2017 Sundance Film Festival London: Chasing Coral Review
The burning question of the day is, how much do you really know about coral? Pause for a moment to think about how informed you are about this complex animal. Yes, that’s right, I said (sessile) animal. Chances are you probably know more about seaweed – because it landed up on your plate that one time at a Chinese restaurant a few years back– than you know about coral. Director Jeff Orlowski follows up his equally alarming Chasing Ice documentary, bringing the troubling phenomena of ‘coral bleaching’ to our attention, with surprisingly emotional results.
Richard Vevers is the man responsible for initially driving this awareness campaign, an ex-advertising exec from London, with a passion for scuba diving. After years spent debating the finer points of marketing campaigns for toilet rolls, amongst other things, Richard was keen to seek out a more meaningful existence. So he created Underwater Earth (now The Ocean Agency), a non-profit organisation set up to promote marine environments.
The growing concern around the effects of global warming on the temperature of the sea and, subsequently, the bleaching and death of coral reefs, snowballed into an ambitious project never attempted before. A time-lapse experiment was launched attempting to capture the bleaching in order for people to witness the devastating effects for themselves. A rise of only one or two degrees in the ocean gradually strips the coral of its structure, until all that is left is a white skeletal frame. Unable to grow, it eventually dies. When you consider that a quarter of all marine life house themselves in coral reefs, and in 2016 alone, 22% of the Great Barrier Reef was bleached, you begin to understand the scale of the problem.
We are taken under the surface of the sea into the metropolis of these labyrinth-like structures, made up of thousands of tiny creatures called polyps. Exploring this alien underwater world is as mesmerising as any Attenborough documentary, such is the array of psychedelic colour on display. Each coral is unique in its design, resembling anything from a bright underwater brain to an aquatic suction cup flower.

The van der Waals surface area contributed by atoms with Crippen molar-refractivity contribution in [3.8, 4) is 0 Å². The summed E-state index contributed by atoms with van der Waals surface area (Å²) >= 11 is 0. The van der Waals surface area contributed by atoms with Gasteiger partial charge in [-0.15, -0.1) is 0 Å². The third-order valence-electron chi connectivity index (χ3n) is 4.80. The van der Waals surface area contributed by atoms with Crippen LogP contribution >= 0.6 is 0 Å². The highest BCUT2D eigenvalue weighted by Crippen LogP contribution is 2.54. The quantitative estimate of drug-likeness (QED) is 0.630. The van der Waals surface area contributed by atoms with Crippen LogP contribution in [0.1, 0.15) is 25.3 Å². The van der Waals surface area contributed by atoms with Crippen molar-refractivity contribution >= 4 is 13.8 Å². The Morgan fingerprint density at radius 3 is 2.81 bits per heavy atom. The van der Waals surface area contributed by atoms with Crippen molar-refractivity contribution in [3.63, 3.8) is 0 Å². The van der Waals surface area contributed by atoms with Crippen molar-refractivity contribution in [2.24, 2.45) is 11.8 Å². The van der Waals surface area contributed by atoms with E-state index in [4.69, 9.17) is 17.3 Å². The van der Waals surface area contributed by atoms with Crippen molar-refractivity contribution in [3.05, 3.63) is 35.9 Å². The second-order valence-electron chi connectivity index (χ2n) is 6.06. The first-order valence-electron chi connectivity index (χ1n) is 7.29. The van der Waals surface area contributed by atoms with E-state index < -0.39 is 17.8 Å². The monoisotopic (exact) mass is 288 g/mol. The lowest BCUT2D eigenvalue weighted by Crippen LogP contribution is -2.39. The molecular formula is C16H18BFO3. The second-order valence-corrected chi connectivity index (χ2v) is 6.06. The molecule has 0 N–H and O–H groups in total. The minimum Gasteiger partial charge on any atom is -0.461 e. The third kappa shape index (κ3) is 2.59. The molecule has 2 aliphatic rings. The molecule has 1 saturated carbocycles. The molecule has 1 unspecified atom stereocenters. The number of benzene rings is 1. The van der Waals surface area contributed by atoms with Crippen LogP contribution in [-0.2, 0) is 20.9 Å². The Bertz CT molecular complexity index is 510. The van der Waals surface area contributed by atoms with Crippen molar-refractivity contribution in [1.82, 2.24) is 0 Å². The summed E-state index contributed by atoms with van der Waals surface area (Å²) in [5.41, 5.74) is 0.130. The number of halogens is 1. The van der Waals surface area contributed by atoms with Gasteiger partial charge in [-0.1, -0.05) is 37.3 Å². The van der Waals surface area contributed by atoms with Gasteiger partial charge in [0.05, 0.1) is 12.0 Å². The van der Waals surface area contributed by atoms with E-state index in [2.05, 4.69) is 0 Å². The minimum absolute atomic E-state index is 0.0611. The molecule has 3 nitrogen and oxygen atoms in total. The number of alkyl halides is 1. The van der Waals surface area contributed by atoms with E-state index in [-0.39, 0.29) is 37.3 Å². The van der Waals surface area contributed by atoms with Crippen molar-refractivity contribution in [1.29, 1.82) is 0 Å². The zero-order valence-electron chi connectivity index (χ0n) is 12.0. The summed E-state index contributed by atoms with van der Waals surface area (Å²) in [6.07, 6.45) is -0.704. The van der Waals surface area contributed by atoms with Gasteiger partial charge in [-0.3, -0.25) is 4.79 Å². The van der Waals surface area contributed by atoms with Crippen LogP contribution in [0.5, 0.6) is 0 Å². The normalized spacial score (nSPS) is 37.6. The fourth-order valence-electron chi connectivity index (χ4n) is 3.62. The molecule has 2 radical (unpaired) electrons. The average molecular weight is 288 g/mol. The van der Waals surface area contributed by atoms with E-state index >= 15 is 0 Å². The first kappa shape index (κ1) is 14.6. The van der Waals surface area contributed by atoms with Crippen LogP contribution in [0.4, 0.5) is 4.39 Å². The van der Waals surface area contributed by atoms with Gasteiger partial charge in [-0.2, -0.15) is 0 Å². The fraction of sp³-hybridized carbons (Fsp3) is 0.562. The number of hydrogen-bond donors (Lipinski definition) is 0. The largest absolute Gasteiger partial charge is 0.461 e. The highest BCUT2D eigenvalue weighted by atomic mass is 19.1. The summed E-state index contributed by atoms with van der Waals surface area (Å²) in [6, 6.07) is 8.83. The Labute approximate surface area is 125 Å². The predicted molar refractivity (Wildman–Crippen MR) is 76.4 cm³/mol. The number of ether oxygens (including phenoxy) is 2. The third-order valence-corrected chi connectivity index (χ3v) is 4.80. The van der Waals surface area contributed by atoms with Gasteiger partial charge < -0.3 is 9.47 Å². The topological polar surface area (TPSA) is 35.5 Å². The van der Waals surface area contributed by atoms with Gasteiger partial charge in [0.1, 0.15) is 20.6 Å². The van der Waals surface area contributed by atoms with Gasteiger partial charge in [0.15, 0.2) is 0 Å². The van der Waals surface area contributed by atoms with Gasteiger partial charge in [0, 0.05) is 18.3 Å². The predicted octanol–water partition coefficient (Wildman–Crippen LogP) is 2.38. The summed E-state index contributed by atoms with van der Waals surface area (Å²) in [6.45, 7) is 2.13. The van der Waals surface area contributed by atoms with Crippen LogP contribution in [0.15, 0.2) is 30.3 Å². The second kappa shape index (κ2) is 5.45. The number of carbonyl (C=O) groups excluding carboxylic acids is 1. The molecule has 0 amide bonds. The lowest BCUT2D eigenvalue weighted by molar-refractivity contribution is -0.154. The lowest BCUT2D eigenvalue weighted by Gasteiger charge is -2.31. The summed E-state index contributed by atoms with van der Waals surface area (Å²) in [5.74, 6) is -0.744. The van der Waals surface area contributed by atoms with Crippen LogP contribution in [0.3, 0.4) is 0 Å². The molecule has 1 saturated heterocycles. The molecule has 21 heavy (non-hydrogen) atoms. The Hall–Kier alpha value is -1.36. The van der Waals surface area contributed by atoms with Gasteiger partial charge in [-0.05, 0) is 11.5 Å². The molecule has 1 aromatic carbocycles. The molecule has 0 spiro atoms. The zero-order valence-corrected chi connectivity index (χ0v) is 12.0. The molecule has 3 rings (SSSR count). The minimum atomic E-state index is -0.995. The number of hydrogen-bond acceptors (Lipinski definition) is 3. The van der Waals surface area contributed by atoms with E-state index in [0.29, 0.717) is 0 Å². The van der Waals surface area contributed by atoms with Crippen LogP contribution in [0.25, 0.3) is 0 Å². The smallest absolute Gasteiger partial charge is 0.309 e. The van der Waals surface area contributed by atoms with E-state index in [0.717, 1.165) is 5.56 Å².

Part of the underwater camera team is self-confessed coral nerd Zackery Rago, a marine biologist whose journey across the course of the project serves as our conduit into the emotional centre of the story. His excitement about being part of this project takes us through the problems they experience with the time-lapse cameras, which fail to work on two occasions, when set-up in Hawaii, Bermuda, and the Bahamas. With time running out, Zack and Vevers are left with no choice but to pursue the manual option - meticulously filming 30 different underwater locations, two minutes at time, every day, for a gruelling two months.
What we see in the final version is quietly heartbreaking. As Zack reveals, spending two months watching something you love slowly die in front of your eyes is soul destroying. Presented for the first time at an annual marine biology conference, the videos bring tears to the eyes of experienced biologists and you will be hard pressed not share in their sadness. As we are told, these reefs are essentially cities for marine life that can remain there for an entire lifespan and the effect on not only the food chain but economies for millions of people and our ecosystem as a whole, is incalculable.
These type of documentaries can prove to be overwhelming and quite scary at times, given how bleak these prescient warnings can sound. The film ends on a more positive and upbeat note, calling on the optimism and strength of the younger generation to guide the world away from disaster. Not only is this documentary a passion project but one that serves as an educational tool for so many of us unaware of the importance coral plays in sustaining sea life and, of course, our own. It smartly avoids preaching down to its audience, choosing instead to wake us up to a critical issue taking place right underneath our own feet.